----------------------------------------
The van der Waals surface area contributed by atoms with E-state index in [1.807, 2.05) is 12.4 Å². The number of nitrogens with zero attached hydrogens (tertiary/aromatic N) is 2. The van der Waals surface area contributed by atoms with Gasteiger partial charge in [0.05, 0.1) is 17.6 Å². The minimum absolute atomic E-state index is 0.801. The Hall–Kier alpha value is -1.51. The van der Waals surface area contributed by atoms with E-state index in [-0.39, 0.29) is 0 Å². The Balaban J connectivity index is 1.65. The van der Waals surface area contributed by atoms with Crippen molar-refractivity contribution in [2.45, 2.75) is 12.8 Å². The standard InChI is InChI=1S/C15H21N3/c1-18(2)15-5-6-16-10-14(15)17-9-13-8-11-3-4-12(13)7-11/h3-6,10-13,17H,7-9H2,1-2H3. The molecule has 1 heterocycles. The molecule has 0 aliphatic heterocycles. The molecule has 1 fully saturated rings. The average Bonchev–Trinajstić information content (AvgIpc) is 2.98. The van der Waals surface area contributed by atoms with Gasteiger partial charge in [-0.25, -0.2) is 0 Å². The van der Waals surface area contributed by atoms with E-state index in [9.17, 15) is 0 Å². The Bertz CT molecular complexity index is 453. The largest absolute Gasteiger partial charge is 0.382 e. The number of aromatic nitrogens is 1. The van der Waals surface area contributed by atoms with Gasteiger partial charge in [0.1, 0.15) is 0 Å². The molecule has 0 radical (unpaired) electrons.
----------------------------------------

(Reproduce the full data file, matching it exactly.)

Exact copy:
The van der Waals surface area contributed by atoms with E-state index in [1.807, 2.05) is 12.4 Å². The number of nitrogens with zero attached hydrogens (tertiary/aromatic N) is 2. The van der Waals surface area contributed by atoms with Gasteiger partial charge in [0.05, 0.1) is 17.6 Å². The minimum absolute atomic E-state index is 0.801. The Hall–Kier alpha value is -1.51. The van der Waals surface area contributed by atoms with E-state index in [-0.39, 0.29) is 0 Å². The Balaban J connectivity index is 1.65. The van der Waals surface area contributed by atoms with Crippen molar-refractivity contribution in [2.45, 2.75) is 12.8 Å². The standard InChI is InChI=1S/C15H21N3/c1-18(2)15-5-6-16-10-14(15)17-9-13-8-11-3-4-12(13)7-11/h3-6,10-13,17H,7-9H2,1-2H3. The molecule has 1 heterocycles. The molecule has 0 aliphatic heterocycles. The molecule has 1 fully saturated rings. The average Bonchev–Trinajstić information content (AvgIpc) is 2.98. The van der Waals surface area contributed by atoms with Gasteiger partial charge in [-0.25, -0.2) is 0 Å². The van der Waals surface area contributed by atoms with E-state index in [9.17, 15) is 0 Å². The Bertz CT molecular complexity index is 453. The largest absolute Gasteiger partial charge is 0.382 e. The number of aromatic nitrogens is 1. The van der Waals surface area contributed by atoms with Gasteiger partial charge in [0.1, 0.15) is 0 Å². The molecule has 0 radical (unpaired) electrons.